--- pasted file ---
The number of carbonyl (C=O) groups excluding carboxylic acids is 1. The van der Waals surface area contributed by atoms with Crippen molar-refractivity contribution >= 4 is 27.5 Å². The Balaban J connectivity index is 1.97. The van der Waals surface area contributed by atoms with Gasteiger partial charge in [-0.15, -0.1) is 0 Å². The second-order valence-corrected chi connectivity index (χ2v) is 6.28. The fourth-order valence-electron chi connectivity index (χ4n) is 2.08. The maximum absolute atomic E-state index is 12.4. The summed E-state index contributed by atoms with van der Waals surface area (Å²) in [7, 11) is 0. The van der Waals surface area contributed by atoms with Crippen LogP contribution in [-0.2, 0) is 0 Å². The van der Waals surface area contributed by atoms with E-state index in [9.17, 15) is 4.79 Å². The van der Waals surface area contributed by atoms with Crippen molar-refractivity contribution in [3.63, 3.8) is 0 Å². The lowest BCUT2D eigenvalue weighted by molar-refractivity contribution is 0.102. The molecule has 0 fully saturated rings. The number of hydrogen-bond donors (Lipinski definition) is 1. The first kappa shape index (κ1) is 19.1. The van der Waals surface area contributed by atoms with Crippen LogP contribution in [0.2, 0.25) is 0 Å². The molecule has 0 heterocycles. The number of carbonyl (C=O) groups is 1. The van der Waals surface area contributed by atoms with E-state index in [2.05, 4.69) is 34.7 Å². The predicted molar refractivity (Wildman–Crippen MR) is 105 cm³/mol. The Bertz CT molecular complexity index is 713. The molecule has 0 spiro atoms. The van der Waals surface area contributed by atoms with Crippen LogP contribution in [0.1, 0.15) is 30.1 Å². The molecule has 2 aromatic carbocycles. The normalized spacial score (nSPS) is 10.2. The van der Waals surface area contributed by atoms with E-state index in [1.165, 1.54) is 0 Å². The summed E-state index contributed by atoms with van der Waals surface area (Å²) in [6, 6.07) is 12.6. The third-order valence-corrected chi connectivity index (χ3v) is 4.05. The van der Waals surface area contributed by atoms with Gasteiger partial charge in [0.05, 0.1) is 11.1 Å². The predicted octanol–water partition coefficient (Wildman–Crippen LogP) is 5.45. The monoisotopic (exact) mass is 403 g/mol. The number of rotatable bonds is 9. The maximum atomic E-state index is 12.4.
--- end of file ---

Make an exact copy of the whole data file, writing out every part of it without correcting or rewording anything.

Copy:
The number of carbonyl (C=O) groups excluding carboxylic acids is 1. The van der Waals surface area contributed by atoms with Crippen molar-refractivity contribution >= 4 is 27.5 Å². The Balaban J connectivity index is 1.97. The van der Waals surface area contributed by atoms with Gasteiger partial charge in [-0.15, -0.1) is 0 Å². The second-order valence-corrected chi connectivity index (χ2v) is 6.28. The fourth-order valence-electron chi connectivity index (χ4n) is 2.08. The maximum absolute atomic E-state index is 12.4. The summed E-state index contributed by atoms with van der Waals surface area (Å²) in [7, 11) is 0. The van der Waals surface area contributed by atoms with Crippen LogP contribution in [-0.2, 0) is 0 Å². The van der Waals surface area contributed by atoms with E-state index in [9.17, 15) is 4.79 Å². The van der Waals surface area contributed by atoms with Crippen molar-refractivity contribution in [3.63, 3.8) is 0 Å². The lowest BCUT2D eigenvalue weighted by molar-refractivity contribution is 0.102. The molecule has 0 fully saturated rings. The number of hydrogen-bond donors (Lipinski definition) is 1. The first kappa shape index (κ1) is 19.1. The van der Waals surface area contributed by atoms with Crippen LogP contribution in [0.2, 0.25) is 0 Å². The molecule has 0 heterocycles. The number of carbonyl (C=O) groups is 1. The van der Waals surface area contributed by atoms with E-state index in [2.05, 4.69) is 34.7 Å². The predicted molar refractivity (Wildman–Crippen MR) is 105 cm³/mol. The Bertz CT molecular complexity index is 713. The molecule has 0 spiro atoms. The van der Waals surface area contributed by atoms with Crippen LogP contribution in [0.1, 0.15) is 30.1 Å². The molecule has 2 aromatic carbocycles. The normalized spacial score (nSPS) is 10.2. The van der Waals surface area contributed by atoms with E-state index in [1.165, 1.54) is 0 Å². The summed E-state index contributed by atoms with van der Waals surface area (Å²) in [6, 6.07) is 12.6. The third-order valence-corrected chi connectivity index (χ3v) is 4.05. The van der Waals surface area contributed by atoms with Gasteiger partial charge in [0.05, 0.1) is 11.1 Å². The predicted octanol–water partition coefficient (Wildman–Crippen LogP) is 5.45. The monoisotopic (exact) mass is 403 g/mol. The number of rotatable bonds is 9. The maximum atomic E-state index is 12.4.